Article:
Monday, 10 March 2014

New way to treat prion diseases


A research development reveals natural mechanism in brain cells that protects against “molecular piracy” of deadly neurological diseases.

Prion diseases lead to incurable neurodegenerative disorders such as Creutzfeldt-Jakob disease in humans, mad cow disease (bovine spongiform encephalopathy) and chronic wasting disease in deer and elk.

Research, published in The Journal of Clinical Investigation, stemmed from two largely unexplained factors for prion infections: their long incubation periods of up to five decades, and a noted time discrepancy between the accumulation of the misfolded rogue prion protein in the brain and when the disease actually shows symptoms.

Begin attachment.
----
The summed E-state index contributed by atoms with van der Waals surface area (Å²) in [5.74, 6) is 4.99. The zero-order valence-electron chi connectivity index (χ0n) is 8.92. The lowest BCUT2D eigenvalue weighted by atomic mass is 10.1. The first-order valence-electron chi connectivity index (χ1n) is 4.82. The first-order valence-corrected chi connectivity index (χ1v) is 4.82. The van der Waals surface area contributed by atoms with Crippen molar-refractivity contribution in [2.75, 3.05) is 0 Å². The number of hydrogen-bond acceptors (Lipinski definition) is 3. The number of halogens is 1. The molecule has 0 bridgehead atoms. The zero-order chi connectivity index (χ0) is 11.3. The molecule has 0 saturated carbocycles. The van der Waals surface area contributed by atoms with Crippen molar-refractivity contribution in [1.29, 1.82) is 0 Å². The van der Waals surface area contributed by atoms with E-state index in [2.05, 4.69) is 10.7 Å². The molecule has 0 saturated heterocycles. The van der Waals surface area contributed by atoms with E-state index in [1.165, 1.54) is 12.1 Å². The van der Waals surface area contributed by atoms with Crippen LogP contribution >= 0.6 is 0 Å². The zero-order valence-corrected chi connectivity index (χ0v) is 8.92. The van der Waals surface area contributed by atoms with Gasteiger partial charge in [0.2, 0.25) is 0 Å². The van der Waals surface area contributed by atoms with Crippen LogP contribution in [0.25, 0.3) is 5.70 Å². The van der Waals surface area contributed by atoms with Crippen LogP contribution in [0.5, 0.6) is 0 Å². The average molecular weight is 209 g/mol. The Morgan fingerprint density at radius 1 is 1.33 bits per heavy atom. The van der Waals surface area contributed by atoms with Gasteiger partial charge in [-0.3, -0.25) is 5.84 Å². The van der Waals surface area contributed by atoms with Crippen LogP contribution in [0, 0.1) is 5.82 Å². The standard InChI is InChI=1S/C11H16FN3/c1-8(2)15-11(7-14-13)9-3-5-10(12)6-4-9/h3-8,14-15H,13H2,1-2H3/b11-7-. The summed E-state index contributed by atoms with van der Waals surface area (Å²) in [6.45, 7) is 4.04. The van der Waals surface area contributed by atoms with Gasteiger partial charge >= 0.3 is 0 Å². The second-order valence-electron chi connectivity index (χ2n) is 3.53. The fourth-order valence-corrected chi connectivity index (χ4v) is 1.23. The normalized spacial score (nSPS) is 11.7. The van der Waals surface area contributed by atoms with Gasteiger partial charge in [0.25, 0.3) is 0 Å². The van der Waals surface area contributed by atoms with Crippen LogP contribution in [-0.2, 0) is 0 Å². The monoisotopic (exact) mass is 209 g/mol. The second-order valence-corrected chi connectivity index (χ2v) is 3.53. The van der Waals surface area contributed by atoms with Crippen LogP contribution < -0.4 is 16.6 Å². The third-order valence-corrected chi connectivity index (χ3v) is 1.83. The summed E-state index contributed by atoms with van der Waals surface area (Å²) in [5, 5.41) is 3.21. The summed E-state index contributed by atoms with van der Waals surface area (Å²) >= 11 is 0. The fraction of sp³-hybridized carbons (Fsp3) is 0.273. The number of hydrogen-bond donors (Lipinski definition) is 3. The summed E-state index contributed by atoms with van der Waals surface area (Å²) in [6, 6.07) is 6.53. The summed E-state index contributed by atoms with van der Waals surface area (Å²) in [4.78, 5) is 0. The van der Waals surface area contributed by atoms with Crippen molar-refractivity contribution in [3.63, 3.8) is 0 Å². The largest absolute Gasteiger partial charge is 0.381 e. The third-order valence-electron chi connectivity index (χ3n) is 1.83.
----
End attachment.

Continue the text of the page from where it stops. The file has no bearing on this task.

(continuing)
In probing these mysteries, Westaway, U of A post-doctoral fellow Charles E. Mays, associate professor Jiri Safar of Case Western Reserve University and other international collaborating researchers began two years ago to study a molecule called the “shadow” of the prion protein. Significant changes in this shadow protein have directed researchers to examine the normal prion protein itself.

For further details, see the paper “Prion disease tempo determined byhost-dependent substrate reduction”.

Posted by Tim Sandle